Organizing eBooks - A Reader Story

Organizing eBooks – A Reader Story

Do you find it hard to organize your eBooks?

Recently in the DocumentSnap newsletter, I shared some tips for managing and organizing eBooks on the Kindle and other devices. If you have a lot of them, they can get out of control really quickly.

Awesome DocumentSnap reader Tom wrote in with his solution, and he agreed to let me share it here on the blog. Take it away, Tom.

How Tom Manages His eBooks

My eBook story starts with Kindle, wanders through iBooks and finally arrives at the promised land of Calibre.

I have an old Kindle that works well in sunshine, but do most of my reading on an iPad. The Kindle reader did not sync the locations between the iPad and the old Kindle, so I wandered off from Kindle to iBooks.

iBooks has lots of issues on a Mac and of course one must use the iTunes to send a PDF that has been scanned on the Scansnap (more on that later). iBooks also “loses” eBooks when the number of eBooks gets large. I had numerous discussions with Apple about it losing both PDF and EPUB books. The final response was that they only guarantee iBooks to work with PDF and EPUB files that come from Apple.

The Move To Calibre

So I moved to Calibre, and I could not be more happy with it. Right now I have 5200 eBooks in my calibre library. Not only is it fast, but the multiple methods of searching and categorizing books is truly outstanding.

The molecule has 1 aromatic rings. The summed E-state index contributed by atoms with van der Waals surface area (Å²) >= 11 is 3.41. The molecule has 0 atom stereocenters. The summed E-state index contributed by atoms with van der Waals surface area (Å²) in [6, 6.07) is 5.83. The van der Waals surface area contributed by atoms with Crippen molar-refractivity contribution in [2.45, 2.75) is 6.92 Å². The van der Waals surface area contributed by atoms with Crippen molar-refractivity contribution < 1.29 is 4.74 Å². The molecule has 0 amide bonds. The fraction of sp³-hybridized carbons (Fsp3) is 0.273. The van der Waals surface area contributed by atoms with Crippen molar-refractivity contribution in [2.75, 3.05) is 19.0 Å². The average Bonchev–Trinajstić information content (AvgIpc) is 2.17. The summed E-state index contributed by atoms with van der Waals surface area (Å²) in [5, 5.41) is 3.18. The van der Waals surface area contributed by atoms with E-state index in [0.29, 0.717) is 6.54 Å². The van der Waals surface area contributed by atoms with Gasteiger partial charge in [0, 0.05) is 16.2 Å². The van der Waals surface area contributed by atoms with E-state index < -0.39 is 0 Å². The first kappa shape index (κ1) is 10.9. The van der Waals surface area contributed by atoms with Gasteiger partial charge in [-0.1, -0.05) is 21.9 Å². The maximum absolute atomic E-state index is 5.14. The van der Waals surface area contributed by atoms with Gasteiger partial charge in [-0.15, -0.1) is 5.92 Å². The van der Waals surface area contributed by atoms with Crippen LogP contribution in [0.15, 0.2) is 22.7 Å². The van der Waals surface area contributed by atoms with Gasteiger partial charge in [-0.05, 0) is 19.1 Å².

I have moved almost all my paper books to scanned PDF files. A friend was kind enough to run the books through his band saw, cutting off all the bindings. I then run the pages through my ScanSnap iX500 and OCR them with the supplied ABBYY OCR software.

The scanning process has evolved into scanning about 100 pages at a time. Plus different resolutions for different sections of books. Many books are all text except for picture sections. So the text part I scan B&W at the highest resolution and then pictures as color or greyscale.

I then run the sections through the OCR and when complete bind the section files together with pdftk, a PDF tool.

Categorizing the books is a snap with Calibre, especially for the books that have an ISBN. As Calibre downloads all the metadata about the book.

Reading On The iPad

I do the far majority of my reading on the iPad. Occasionally, I will read an EPUB book or a PDF on the Mac.

I use the program iMazing to send the PDF files directly to Acrobat on the iPad.

My iPad is limited in memory so I keep the far majority of the ebooks in Calibre and only send the few I am currently interested in.

Since I have movement issues from Lyme, I discovered that displaying the iPad screen on my Mac via the program Reflector 2 works best for me. This allows me to have the iPad in my lap and keep my head supported and up looking at the Mac screen.

Thanks Tom! I’ve heard from quite a few readers that Calibre is a great tool for managing eBooks. The price is right too.

Do you have a large eBook collection? How do you manage it?

About the Author

Brooks Duncan helps individuals and small businesses go paperless. He's been an accountant, a software developer, a manager in a very large corporation, and has run DocumentSnap since 2008. You can find Brooks on Twitter at @documentsnap or @brooksduncan. Thanks for stopping by.

Leave a Reply 1 comment

Mike Harahan - October 27, 2015 Reply

Have been using Calibre for years. This elegant workflow really works. Using Reflector to throw the words to my Retina screen makes reading so pleasurable. Thank you for this post!

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